Mike Leach Explains How Washington State Sets Offensive Records


Nov 16, 2013; Tucson, AZ, USA; Washington State Cougars running back Marcus Mason (35) runs the ball under pressure from Arizona Wildcats linebacker Derrick Turituri (45) and cornerback Shaquille Richardson (5) during the fourth quarter at Arizona Stadium. The Cougars beat the Wildcats 24-17. Mandatory Credit: Casey Sapio-USA TODAY Sports

When someone mentions Washington State Coach Mike Leach or his Air Raid offense, most people gravitate toward the topic of quarterbacks and wide receivers. Heck, that’s almost axiomatic, isn’t it?

Listening carefully to Coach Leach during his conference call last Monday, it was clear what position is crucial to the success of what many call a “pass happy” offense.

Running back performance in Leach’s offense is key to whether or not WSU lights up the scoreboard.

For example, when the Cougs traveled to Eugene in mid-October to take on the Ducks (who were ranked No. 2 at the time) they established a new NCAA record for pass attempts in a ball game.

“…we scored more points on Oregon than anybody. We broke the passing record,” stated Mike Leach matter-of-factly. Technically, Oregon would surrender 42-points in an inexplicable loss to Arizona a couple of weeks after Stanford knocked the Ducks out of contention for the national championship for the second consecutive year.

Let’s get back to Leach talking offense…

He went on to reveal the key to WSU finding the end zone so often against the Duck ‘D’.

“Our running back position touched the ball more than anybody that game.” There was a good reason that was the case. “Some (emphiasis), the defense dictates that. They’re going to devise their defense and give you something and take something away.”

Try to shut down WSU play-makers Gabe MarksDom Williams or Vince Mayle by doing whatever necessary to keep them from getting behind your secondary and expect a steady dose of plays designed to get Marcus Mason or Teondray Caldwell in space to do their thing.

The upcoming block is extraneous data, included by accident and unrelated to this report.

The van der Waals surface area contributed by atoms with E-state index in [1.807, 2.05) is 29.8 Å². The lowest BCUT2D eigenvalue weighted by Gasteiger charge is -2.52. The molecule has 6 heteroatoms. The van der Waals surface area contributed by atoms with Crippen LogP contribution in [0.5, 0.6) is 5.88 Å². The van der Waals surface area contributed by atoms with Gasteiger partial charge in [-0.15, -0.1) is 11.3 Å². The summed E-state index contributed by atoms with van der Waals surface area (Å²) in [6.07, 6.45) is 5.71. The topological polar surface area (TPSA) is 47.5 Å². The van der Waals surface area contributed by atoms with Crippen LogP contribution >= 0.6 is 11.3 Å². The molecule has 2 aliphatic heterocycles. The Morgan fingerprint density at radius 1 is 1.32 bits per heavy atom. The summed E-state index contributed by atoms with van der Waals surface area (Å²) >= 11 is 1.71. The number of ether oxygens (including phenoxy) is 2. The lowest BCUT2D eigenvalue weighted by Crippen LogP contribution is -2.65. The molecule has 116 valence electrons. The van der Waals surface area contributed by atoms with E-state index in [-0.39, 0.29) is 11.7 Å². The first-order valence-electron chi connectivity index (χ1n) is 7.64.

The overwhelming majority of football coaches strive to employ a balanced attack to achieve success moving the ball and putting up points on an opponent.

Nov. 10, 2012; Pullman, WA, USA; Washington State Cougars running back Marcus Mason (35) makes a catch against the UCLA Bruins during the second half at Martin Stadium. UCLA won 44-36. Mandatory Credit: James Snook-USA TODAY Sports

Leach goes about attacking defenses with less conventional offensive schemes. “It’s critical that (our running backs) get their touches. It’s critical that they’re involved in the offensive effort because they’re the best athletes out there with rare exception. Whether you run it or throw it, you have to get the running backs the football.”

If you peruse the Washington State stat sheet and limit analysis to the paradigm most popular in college football, Marcus Mason ranks as the best the Cougs have at carrying the rock. He has 424-yards on 83 runs. Not the type of numbers which turn heads.

But he also has another 372-yards on 49 receptions out of the backfield. Combine those for all-purpose yards and the view of Mason’s production comes into better focus.

When it comes to evaluating Marcus Mason, it’s not all about the numbers.

Mason’s leadership has played a significant role in moving Cougar football in a positive direction this year according to Mike Leach.

“He’s real steady. Marcus is real conscientious to do everything perfect,” says Leach.

One of the reasons WSU is returning to post season play and are favored in the Gildan New Mexico Bowl is the emergence of Mason.

Leach recalled the process of how Mason stepped up his game saying, “I thought it was about when we started last year’s off-season. Somewhere in late January.”

Something clicked.

“He’d hesitate some in trying to be precise. Sometimes a guy is too conscious of being precise and play slower than he is. Marcus is explosive. When he put that aside and just really worked hard in the off season, then he kind of developed as a team leader.”

“Then when we went to camp, not just (focusing on) running back, I mean he worked hard at everything he did and just became more and more consistent. In a young team, consistency is a very important commodity,” continued Leach.

Describing what he means to this team, Mason’s coach got on a roll.

“He just became a dominant special teams player…in areas you guys might not be conscious of. Then (he) just became steadier in all phases as well as a guy you could lean on. When he talks to the team he does a great job. (He’s) very clear minded. Very specific. I hate the word because it’s a very vague word, but sort of developed a maturity to him. A better word might be kind of a presence. Kind of a guy that could share his perspective and it had a value through examples as well as his words followed it up … Then you could look at him anytime, with regard to actions and he was doing it, too.”

When Washington State takes the field on offense against Colorado State this coming Saturday, expect to see Connor Halliday directing his team with passes, passes and more passes.

And if CSU doesn’t account for Cougar running backs, their defensive guys will have a good view of the names across the top of WSU jerseys…only visible from behind a player racing toward the end zone.